Abstract. The ancient mining landscape of Schwaz/Brixlegg in the Tyrol, Austria witnessed mining from prehistoric times to modern times creating a first order cultural landscape when it comes to one of the most important inventions in human history: the production of metal. In 1991 a part of this landscape was lost due to an enormous landslide that reshaped part of the mountain. With our work we want to propose a digital workflow to create a 3D semantic representation of this ancient mining landscape with its mining structures to preserve it for posterity. First, we define a conceptual model to integrate the data. It is based on the CIDOC CRM ontology and CRMgeo for geometric data. To transform our information sources to a formal representation of the classes and properties of the ontology we applied semantic web technologies and created a knowledge graph in RDF (Resource Description Framework). Through the CRMgeo extension coordinate information of mining features can be integrated into the RDF graph and thus related to the detailed digital elevation model that may be visualized together with the mining structures using Geoinformation systems or 3D visualization tools. The RDF network of the triple store can be queried using the SPARQL query language. We created a snapshot of mining, settlement and burial sites in the Bronze Age. The results of the query were loaded into a Geoinformation system and a visualization of known bronze age sites related to mining, settlement and burial activities was created.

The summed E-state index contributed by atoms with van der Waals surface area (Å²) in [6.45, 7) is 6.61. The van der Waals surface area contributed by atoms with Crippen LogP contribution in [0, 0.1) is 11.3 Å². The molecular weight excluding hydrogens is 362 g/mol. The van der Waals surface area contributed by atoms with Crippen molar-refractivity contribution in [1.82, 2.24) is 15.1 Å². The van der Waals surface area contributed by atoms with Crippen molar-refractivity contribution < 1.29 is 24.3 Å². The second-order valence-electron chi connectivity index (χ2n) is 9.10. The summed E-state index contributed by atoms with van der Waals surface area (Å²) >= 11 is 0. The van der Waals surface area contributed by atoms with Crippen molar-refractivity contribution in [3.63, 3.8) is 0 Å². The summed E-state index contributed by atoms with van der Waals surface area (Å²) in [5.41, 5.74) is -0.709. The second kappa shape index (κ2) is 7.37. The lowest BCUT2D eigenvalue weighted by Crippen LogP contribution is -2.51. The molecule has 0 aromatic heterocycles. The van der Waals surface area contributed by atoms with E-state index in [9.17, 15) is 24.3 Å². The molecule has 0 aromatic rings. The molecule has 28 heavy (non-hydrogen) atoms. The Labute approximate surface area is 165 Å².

The rapid development of new digital tools and infrastructures in recent years and their application to a variety of disciplines has transformed how we store, access and retrieve information available to us. This has also shaped the ways how knowledge in a diverse cultural context is presented, used and re-used. The exploreAT! project builds upon not only Austrian, but also European cultural identity from the aspect of language, in particular dialects. Unlike standard languages, dialects are in times of globalization under considerable threat of diminishing, and this ultimately poses a risk to the intangible record that is language and through which a history of tangible culture is expressed. In this paper we elaborate on the possibilities digital means and the infrastructure and services of the EGI-Engage project offer in revealing and giving access to unique traditional cultural knowledge contained in a non-standard language resource on the example of the Bavarian dialects in Austria (DBÖ). Digital tools and services allow our heterogeneous corpus of data to be virtually exploited and preserved. The flexibility of the internet allow these data to become not only visible, but searchable and extractable. Through the digitization efforts, and use of European infrastructures the hidden cultural narratives within the data can be uncovered, enriched and shared for the benefit of knowledge society.